When we lived in the Netherlands, my sister was a 7 year old child. Years later I learned that she was very unhappy about having again been uprooted when we moved to Australia.
Sixty years later her son paid a visit to the Netherlands and found his way to the little house in Loosdrecht where his mother had spent some happy childhood time. On taking a photo, a very large threatening resident emerged, demanding (in Dutch) to know why he was taking photos. The big Dutchman found the (English) explanation (“a long time ago some of my family lived here”) unacceptable and demanded that Paul hand over his mobile phone. Paul decided to make a quick retreat and walked away (with his phone) being glared at all the way to the corner of the street.
My sister wrote the Dutchman a letter:
“ Vorige week kreeg ik een leuke verrassing, toen ik een foto kreeg van het huis waar ik vroeger wat onvergetelijke fijne jaren heb doorgebracht.
Wat akelig dat U zo onaardig was tegenover mijn keurige lieve zoon, na dat hij had uitgelegd waarom hij die foto nam. Zonde dat zogenaamde beschaafde inwoners van Loosdrecht niet altijd even vriendelijk meer zijn.
Nou ja, U heeft dus niet een mooie indruk gemaakt.
Beleefdheid kost niets”
Always in translation, some of the nuances of the original is lost- I’ll do my best-
“Last week, I had a lovely surprise when I was given a photo of the house I had in the past spent some unforgettable enjoyable years in.
How dreadful that you were so unfriendly to my decent dear son, after he gave an explanation of why he was taking that photo. A pity that so called civilized Loosdrecht denizens, are no longer always all too friendly.
Oh well, thus you haven’t created a good impression.
Politeness doesn’t cost a thing.”
Why am I telling you this? Well, it again illustrates why it is so important to retain one’s mother tongue. That letter is in essence a part of my sister.
Last week when my nephew was tromping through Europe, some contractors came to Yuendumu to re-seal the driveway and parking lot of our clinic. The clinic is opposite my office in Park Street (named after a no longer existing park). I’m not aware if locals were consulted about the need for this work, but I do know that the fine sealing aggregate they used is most unpleasant to walk on in bare feet, something that a significant portion of Yuendumu residents still do (by choice, not because they cannot afford footwear).
A subcontractor (Darwin based Arafura Traffic Control) turned up with a few of those “men at work” signs…..
https://www.youtube.com/watch?v=SECVGN4Bsgg Men at Work- Who can it be now?
, and wait for it….. a high vis clad lollipop lady. She was there a full day holding up a red-yellow Stop/Slow sign. Locals were overjoyed. The contractors that have been installing road-side kerbs (another essential Yuendumu improvement) didn’t bother with lolly-pop people.
https://www.youtube.com/watch?v=HiuPND4W6KM Millie- My Boy Lollipop
And of greater relevance…. They paved Paradise, put up a parking lot….
Big Yellow Taxi – Joni Mitchell in concert 1970
The bilingual programme (Warlpiri/English) at Yuendumu school, started in 1974. Success has waxed and waned ever since. A low point came nearly a decade ago in October 2008 when bilingual education was virtually killed in the Northern Territory by the so called “4 hours English only policy”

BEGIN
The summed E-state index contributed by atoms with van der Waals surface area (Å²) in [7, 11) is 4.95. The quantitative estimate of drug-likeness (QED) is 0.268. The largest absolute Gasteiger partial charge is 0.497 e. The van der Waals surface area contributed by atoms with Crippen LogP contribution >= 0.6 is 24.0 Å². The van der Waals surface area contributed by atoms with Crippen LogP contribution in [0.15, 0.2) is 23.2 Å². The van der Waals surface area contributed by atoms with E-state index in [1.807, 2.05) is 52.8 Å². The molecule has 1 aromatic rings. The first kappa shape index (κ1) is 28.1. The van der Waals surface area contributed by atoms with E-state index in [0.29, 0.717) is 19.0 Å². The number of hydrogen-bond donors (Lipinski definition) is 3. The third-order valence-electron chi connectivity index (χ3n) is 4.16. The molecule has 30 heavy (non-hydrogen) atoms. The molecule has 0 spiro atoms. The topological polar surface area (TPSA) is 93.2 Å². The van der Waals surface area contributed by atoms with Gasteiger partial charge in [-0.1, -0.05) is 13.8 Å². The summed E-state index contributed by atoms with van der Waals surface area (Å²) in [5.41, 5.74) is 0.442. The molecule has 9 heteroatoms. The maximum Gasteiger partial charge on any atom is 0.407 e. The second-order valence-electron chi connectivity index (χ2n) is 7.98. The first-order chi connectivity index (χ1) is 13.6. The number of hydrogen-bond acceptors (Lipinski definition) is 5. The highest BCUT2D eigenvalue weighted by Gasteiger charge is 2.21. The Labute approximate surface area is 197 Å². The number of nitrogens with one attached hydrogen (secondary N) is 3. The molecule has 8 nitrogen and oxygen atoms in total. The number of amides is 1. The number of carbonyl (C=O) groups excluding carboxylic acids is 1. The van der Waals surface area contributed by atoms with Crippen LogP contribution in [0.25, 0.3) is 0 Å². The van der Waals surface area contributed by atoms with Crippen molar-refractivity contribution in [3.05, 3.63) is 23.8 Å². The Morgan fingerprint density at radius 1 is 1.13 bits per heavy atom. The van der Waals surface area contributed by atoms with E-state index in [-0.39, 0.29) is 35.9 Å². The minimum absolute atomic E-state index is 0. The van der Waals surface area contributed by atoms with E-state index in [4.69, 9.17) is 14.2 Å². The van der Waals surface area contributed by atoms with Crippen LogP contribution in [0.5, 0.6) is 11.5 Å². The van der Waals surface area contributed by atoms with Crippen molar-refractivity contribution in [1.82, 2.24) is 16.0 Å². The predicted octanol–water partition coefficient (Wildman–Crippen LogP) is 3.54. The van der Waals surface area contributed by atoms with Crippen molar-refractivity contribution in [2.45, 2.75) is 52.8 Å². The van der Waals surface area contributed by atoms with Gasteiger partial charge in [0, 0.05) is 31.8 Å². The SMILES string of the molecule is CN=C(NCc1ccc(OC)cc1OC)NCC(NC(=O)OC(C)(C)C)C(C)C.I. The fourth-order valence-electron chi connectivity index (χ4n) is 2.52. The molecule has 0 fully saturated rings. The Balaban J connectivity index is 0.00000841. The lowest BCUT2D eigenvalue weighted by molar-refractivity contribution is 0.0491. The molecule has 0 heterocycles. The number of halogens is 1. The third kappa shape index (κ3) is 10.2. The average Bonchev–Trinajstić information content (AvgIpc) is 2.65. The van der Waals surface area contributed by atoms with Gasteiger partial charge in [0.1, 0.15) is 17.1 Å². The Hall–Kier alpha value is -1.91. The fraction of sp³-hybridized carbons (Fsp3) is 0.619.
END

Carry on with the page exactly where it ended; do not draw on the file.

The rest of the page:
Low NAPLAN results were sheeted home to bilingual education. The premise that school children in suburban Melbourne would fail miserably should they be tested in other than their mother tongue (e.g. in Warlpiri) received scant consideration.
One of Kim Beazley Senior (The Whitlam Government’s Minister of Education)’s first initiatives was to arrange for Aboriginal children to be taught in schools in their own language, with English as a second language. He is quoted to have said that to deny people an education in their own language (i.e. mother tongues) – with the caveat “where that is possible” was tantamount to treat them as a conquered people and to deny them respect.
At around the same time as my sister and I embarked on learning a language other than our mother tongue, namely English, Professor Strelow penned these words (I never tire to repeat):
“Above all, let us permit native children to keep their own languages, -those beautiful and expressive tongues, rich in true Australian imagery, charged with poetry and with love for all that is great, ancient and eternal in the continent. There is no need to fear that their own languages will interfere with the learning of English as the common medium of expression for all Australians. In most areas of Australia the natives have been bilingual, probably from time immemorial. Today white Australians are among the few remaining civilized people who still think that knowledge of one language is the normal limit of linguistic achievement.”
– T.G.H Strelow,1958
I say amén to that.
In Yuendumu we nurtured the flickering candle
https://www.youtube.com/watch?v=5CZBNwMy578 Candle in the Wind…. Elton John
which was a memory of bilingual education preceding the ‘4 hours English only’ policy. Gradually the status of the Warlpiri language is being resurrected at Yuendumu School. Around the same time as we were being kept safe by the lollypop lady in Park Street, at the School Council AGM, the new Principal of Yuendumu School outlined his vision of a future bilingual /bicultural school. This is following several years of a very supportive Principal.
As I heard it said when you put a tank in reverse the flattened ground doesn’t immediately spring back to its former glory. But we are working on it… and we don’t need a lollypop person to do so.
D:ream Things can only get better….